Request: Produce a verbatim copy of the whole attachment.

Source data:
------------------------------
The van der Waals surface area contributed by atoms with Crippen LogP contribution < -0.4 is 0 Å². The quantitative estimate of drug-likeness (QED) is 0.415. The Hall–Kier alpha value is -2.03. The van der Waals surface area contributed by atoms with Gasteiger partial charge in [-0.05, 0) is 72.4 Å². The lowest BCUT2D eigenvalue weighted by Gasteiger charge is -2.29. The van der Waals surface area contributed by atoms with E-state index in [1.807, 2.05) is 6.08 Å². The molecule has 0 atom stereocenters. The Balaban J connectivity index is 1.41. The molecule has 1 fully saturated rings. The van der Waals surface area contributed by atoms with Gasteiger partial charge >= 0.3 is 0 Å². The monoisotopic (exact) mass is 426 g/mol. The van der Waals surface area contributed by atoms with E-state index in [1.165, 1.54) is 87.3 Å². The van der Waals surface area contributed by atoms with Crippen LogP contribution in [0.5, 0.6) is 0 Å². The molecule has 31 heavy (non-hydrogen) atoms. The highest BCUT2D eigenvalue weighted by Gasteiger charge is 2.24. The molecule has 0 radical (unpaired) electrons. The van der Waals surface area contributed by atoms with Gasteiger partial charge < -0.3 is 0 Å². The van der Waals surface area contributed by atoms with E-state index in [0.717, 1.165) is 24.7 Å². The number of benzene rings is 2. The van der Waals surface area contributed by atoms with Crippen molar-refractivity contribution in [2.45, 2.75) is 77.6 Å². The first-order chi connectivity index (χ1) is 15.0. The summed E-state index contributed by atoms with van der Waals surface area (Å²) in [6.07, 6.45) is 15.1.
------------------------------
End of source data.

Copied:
The van der Waals surface area contributed by atoms with Crippen LogP contribution < -0.4 is 0 Å². The quantitative estimate of drug-likeness (QED) is 0.415. The Hall–Kier alpha value is -2.03. The van der Waals surface area contributed by atoms with Gasteiger partial charge in [-0.05, 0) is 72.4 Å². The lowest BCUT2D eigenvalue weighted by Gasteiger charge is -2.29. The van der Waals surface area contributed by atoms with E-state index in [1.807, 2.05) is 6.08 Å². The molecule has 0 atom stereocenters. The Balaban J connectivity index is 1.41. The molecule has 1 fully saturated rings. The van der Waals surface area contributed by atoms with Gasteiger partial charge >= 0.3 is 0 Å². The monoisotopic (exact) mass is 426 g/mol. The van der Waals surface area contributed by atoms with E-state index in [1.165, 1.54) is 87.3 Å². The van der Waals surface area contributed by atoms with Crippen LogP contribution in [0.5, 0.6) is 0 Å². The molecule has 31 heavy (non-hydrogen) atoms. The highest BCUT2D eigenvalue weighted by Gasteiger charge is 2.24. The molecule has 0 radical (unpaired) electrons. The van der Waals surface area contributed by atoms with Gasteiger partial charge < -0.3 is 0 Å². The van der Waals surface area contributed by atoms with E-state index in [0.717, 1.165) is 24.7 Å². The number of benzene rings is 2. The van der Waals surface area contributed by atoms with Crippen molar-refractivity contribution in [2.45, 2.75) is 77.6 Å². The first-order chi connectivity index (χ1) is 15.0. The summed E-state index contributed by atoms with van der Waals surface area (Å²) in [6.07, 6.45) is 15.1.